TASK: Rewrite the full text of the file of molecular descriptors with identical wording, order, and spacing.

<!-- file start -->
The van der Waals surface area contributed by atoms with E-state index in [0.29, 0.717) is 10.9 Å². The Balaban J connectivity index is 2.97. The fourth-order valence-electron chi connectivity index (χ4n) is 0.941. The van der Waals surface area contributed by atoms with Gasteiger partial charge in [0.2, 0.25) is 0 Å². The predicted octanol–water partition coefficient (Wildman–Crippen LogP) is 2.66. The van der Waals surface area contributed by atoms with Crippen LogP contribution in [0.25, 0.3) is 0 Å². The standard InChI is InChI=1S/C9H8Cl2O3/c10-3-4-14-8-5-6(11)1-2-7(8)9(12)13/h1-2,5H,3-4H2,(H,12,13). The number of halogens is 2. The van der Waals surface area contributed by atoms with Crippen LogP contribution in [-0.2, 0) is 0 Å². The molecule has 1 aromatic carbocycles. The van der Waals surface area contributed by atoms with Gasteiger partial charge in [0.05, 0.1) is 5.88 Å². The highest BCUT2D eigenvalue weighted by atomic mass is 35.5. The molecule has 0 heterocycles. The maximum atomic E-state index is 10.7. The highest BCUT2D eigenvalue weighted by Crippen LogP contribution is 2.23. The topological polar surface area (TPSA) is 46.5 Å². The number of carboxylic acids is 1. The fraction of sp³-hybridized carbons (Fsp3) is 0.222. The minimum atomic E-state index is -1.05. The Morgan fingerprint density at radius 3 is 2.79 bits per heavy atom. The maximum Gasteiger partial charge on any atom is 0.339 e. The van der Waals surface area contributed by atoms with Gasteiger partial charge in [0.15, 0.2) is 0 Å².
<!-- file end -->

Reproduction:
The van der Waals surface area contributed by atoms with E-state index in [0.29, 0.717) is 10.9 Å². The Balaban J connectivity index is 2.97. The fourth-order valence-electron chi connectivity index (χ4n) is 0.941. The van der Waals surface area contributed by atoms with Gasteiger partial charge in [0.2, 0.25) is 0 Å². The predicted octanol–water partition coefficient (Wildman–Crippen LogP) is 2.66. The van der Waals surface area contributed by atoms with Crippen LogP contribution in [0.25, 0.3) is 0 Å². The standard InChI is InChI=1S/C9H8Cl2O3/c10-3-4-14-8-5-6(11)1-2-7(8)9(12)13/h1-2,5H,3-4H2,(H,12,13). The number of halogens is 2. The van der Waals surface area contributed by atoms with Crippen LogP contribution in [-0.2, 0) is 0 Å². The molecule has 1 aromatic carbocycles. The van der Waals surface area contributed by atoms with Gasteiger partial charge in [0.05, 0.1) is 5.88 Å². The highest BCUT2D eigenvalue weighted by atomic mass is 35.5. The molecule has 0 heterocycles. The maximum atomic E-state index is 10.7. The highest BCUT2D eigenvalue weighted by Crippen LogP contribution is 2.23. The topological polar surface area (TPSA) is 46.5 Å². The number of carboxylic acids is 1. The fraction of sp³-hybridized carbons (Fsp3) is 0.222. The minimum atomic E-state index is -1.05. The Morgan fingerprint density at radius 3 is 2.79 bits per heavy atom. The maximum Gasteiger partial charge on any atom is 0.339 e. The van der Waals surface area contributed by atoms with Gasteiger partial charge in [0.15, 0.2) is 0 Å².